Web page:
Romania George Enescu Festival 2021  – Zemlinsky, Der Zwerg: Soloists, Romanian Radio Academic Choir, Romanian Radio National Orchestra / Oleg Caetani (conductor). Sala Palatului, Bucharest, 15.9.2021. (SS)
Multimedia director – Carmen Lidia Vidu
Choir master – Ciprian Țuțu
Donna Clara, the Infanta – Lucia Cesaroni
The Dwarf – Rodrick Dixon
Ghita – Emily Magee
Don Esteban, chamberlain – Kristinn Sigmundsson
First Maid – Alisa Jordheim
Second Maid – Hagar Sharvit
Third Maid – Margaret Plummer
It is coming up to the centenary of Der Zwerg, Alexander Zemlinsky’s one-acter about an obnoxious Infanta who spends her birthday toying with the affections (and ultimately the life) of an unlovely dwarf, and it was scheduled to have at least three outings across the world this year alone: a production in San Francisco that fell to COVID, a further production that’s currently playing in Amsterdam, and this semi-staged concert performance at the George Enescu Festival in Bucharest. The fallacy of the ‘autonomous’ musical work notwithstanding, one advantage of doing this opera in concert was a de-emphasizing of its semi-biographical aspects, which directors of recent productions have been inescapably drawn to. As thought-provoking as it may be for a director like Tobias Kratzer to dig deep into the Zemlinsky/Dwarf and Alma Schindler/Infanta parallels (as he did two years ago in Berlin), they needn’t necessarily be present and Carmen Lidia Vidu’s whimsical video projections quite consciously avoided them. Her flood of relentlessly ‘cute’ images – nearly all in lollipop pink and showing things like the infanta from Velázquez’s Las Meninas at a pool party – was knocking on the door of Japanese kawaii culture, which may sound at odds with the dramatic content and music of Der Zwerg but turned out a perverse stroke of genius. The more the wacky bubblegum visuals insisted that this was just another regular fairytale, the more the mind revolted in the face of the story’s astonishing cruelty.
At times it was almost too much. This was also a Zwerg in which the titular dwarf was sung by a singer of color (the rest of the cast was white), and hearing the Infanta’s retinue sing ‘monster!’ and ‘how grim’ as a black man first entered the stage was impossible to watch without thinking of last year’s Central Park bird-watching incident. At the same time, tenor Rodrick Dixon is no stranger to the opera (his performance in the LA Opera’s production is available on DVD) and he clearly loves to inhabit the vocally demanding role of the Dwarf, which he performs to mesmerizing effect. His ‘song of the blood orange’ was sung with heartfelt sincerity and his declaration of love for the Infanta with intense infatuation, while the way he formed a mirror with his hand and recoiled in horror at his dwarfish appearance was as agonized as the scream and anguished monologue that followed. What’s more, his brightly lyrical voice didn’t come under strain even as the tessitura crept ever higher. The rest of the cast made worthy efforts to act out their roles, but Dixon’s performance was the most in character, and the best sung.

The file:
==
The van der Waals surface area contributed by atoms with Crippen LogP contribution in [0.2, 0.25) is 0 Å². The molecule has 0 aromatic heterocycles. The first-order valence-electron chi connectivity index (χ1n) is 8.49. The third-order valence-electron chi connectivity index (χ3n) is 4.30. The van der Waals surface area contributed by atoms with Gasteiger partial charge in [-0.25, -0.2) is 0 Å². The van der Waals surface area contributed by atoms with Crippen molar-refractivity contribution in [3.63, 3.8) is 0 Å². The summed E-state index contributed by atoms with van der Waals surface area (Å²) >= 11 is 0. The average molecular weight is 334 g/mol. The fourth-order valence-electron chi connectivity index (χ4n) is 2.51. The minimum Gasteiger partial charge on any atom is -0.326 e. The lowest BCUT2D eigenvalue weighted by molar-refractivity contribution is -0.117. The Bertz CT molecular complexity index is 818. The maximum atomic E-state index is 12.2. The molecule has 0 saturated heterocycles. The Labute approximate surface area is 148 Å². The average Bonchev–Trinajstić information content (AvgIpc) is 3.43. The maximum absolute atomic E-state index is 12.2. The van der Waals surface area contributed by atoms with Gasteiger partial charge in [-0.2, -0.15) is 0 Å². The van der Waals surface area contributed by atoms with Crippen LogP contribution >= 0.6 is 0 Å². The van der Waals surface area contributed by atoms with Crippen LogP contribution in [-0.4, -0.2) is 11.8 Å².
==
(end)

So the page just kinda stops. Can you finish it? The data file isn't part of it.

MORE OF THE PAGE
The libretto asks for near-constant scornful laughter from Donna Clara (the Infanta), which Lucia Cesaroni credibly provided while mercifully stopping short of outright sadism. Her big aria in which she leads on the Dwarf was excellent, sung with an unexpectedly open and ringing voice for a soprano with relatively tight vibrato. Emily Magee gave a richly compassionate performance as Ghita, the Infanta’s lady-in-waiting, although her singing didn’t project nearly as well as the two leads. It was hard to believe that she has Strauss’s Ariadne in her repertoire, but a concert performance in a 4000-seat hall was bound to run into this problem. The Chamberlain has some of the best lines in the libretto and Kristinn Sigmundsson squandered none of them – his ‘das Schönste ist scheusslich!’ (‘the most wonderful gift is repulsive’) was gruffly hammed up to just the right degree. Alisa Jordheim, Hagar Sharvit and Margaret Plummer were memorably cliquey as the Infanta’s obsequious maids.
James Conlon, a great champion of Der Zwerg, was originally announced as the conductor, but his replacement, Oleg Caetani, seemed equally enamoured with the score. Its manifold colors were always vivid without ever appearing lurid, and well-paced tempi gave the music a wonderful flow and the singers plenty of space for phrasing. It was a little on the loud side: Emily Magee was not the only singer who struggled to be heard, and most of the text was sadly a wash. But the Romanian Radio National Orchestra sounded glorious and Zemlinsky’s wealth of instrumental details never failed to gleam and beguile.